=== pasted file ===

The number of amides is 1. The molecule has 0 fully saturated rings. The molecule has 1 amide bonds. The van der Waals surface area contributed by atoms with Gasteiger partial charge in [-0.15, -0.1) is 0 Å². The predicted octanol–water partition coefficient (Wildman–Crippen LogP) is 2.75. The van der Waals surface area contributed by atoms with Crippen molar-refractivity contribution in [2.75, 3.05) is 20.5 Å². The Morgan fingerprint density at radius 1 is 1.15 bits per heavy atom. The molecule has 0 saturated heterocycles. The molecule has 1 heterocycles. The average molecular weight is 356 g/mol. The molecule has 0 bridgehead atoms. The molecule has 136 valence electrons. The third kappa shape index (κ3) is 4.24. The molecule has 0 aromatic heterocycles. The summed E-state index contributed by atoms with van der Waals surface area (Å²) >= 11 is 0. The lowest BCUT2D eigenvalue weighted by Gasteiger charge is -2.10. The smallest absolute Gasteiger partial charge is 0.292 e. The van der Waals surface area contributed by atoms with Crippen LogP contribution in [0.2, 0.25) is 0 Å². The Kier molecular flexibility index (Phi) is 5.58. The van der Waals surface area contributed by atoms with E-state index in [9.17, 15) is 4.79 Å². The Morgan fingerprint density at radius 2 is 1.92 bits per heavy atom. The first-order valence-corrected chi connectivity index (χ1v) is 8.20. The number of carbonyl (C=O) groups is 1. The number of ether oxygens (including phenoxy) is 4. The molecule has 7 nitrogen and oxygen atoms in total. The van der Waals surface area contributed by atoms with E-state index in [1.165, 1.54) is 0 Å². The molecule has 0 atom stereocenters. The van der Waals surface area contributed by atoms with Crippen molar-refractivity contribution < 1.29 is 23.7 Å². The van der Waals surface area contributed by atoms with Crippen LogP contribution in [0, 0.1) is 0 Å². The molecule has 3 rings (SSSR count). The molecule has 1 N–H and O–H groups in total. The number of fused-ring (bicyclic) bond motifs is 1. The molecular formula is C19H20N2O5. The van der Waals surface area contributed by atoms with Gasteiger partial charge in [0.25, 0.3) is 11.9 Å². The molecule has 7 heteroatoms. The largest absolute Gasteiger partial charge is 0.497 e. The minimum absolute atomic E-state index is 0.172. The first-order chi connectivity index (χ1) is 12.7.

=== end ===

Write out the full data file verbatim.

The number of amides is 1. The molecule has 0 fully saturated rings. The molecule has 1 amide bonds. The van der Waals surface area contributed by atoms with Gasteiger partial charge in [-0.15, -0.1) is 0 Å². The predicted octanol–water partition coefficient (Wildman–Crippen LogP) is 2.75. The van der Waals surface area contributed by atoms with Crippen molar-refractivity contribution in [2.75, 3.05) is 20.5 Å². The Morgan fingerprint density at radius 1 is 1.15 bits per heavy atom. The molecule has 0 saturated heterocycles. The molecule has 1 heterocycles. The average molecular weight is 356 g/mol. The molecule has 0 bridgehead atoms. The molecule has 136 valence electrons. The third kappa shape index (κ3) is 4.24. The molecule has 0 aromatic heterocycles. The summed E-state index contributed by atoms with van der Waals surface area (Å²) >= 11 is 0. The lowest BCUT2D eigenvalue weighted by Gasteiger charge is -2.10. The smallest absolute Gasteiger partial charge is 0.292 e. The van der Waals surface area contributed by atoms with Crippen LogP contribution in [0.2, 0.25) is 0 Å². The Kier molecular flexibility index (Phi) is 5.58. The van der Waals surface area contributed by atoms with E-state index in [9.17, 15) is 4.79 Å². The Morgan fingerprint density at radius 2 is 1.92 bits per heavy atom. The first-order valence-corrected chi connectivity index (χ1v) is 8.20. The number of carbonyl (C=O) groups is 1. The number of ether oxygens (including phenoxy) is 4. The molecule has 7 nitrogen and oxygen atoms in total. The van der Waals surface area contributed by atoms with E-state index in [1.165, 1.54) is 0 Å². The molecule has 0 atom stereocenters. The van der Waals surface area contributed by atoms with Crippen molar-refractivity contribution < 1.29 is 23.7 Å². The van der Waals surface area contributed by atoms with Crippen LogP contribution in [0, 0.1) is 0 Å². The molecule has 3 rings (SSSR count). The molecule has 1 N–H and O–H groups in total. The number of fused-ring (bicyclic) bond motifs is 1. The molecular formula is C19H20N2O5. The van der Waals surface area contributed by atoms with Gasteiger partial charge in [0.25, 0.3) is 11.9 Å². The molecule has 7 heteroatoms. The largest absolute Gasteiger partial charge is 0.497 e. The minimum absolute atomic E-state index is 0.172. The first-order chi connectivity index (χ1) is 12.7.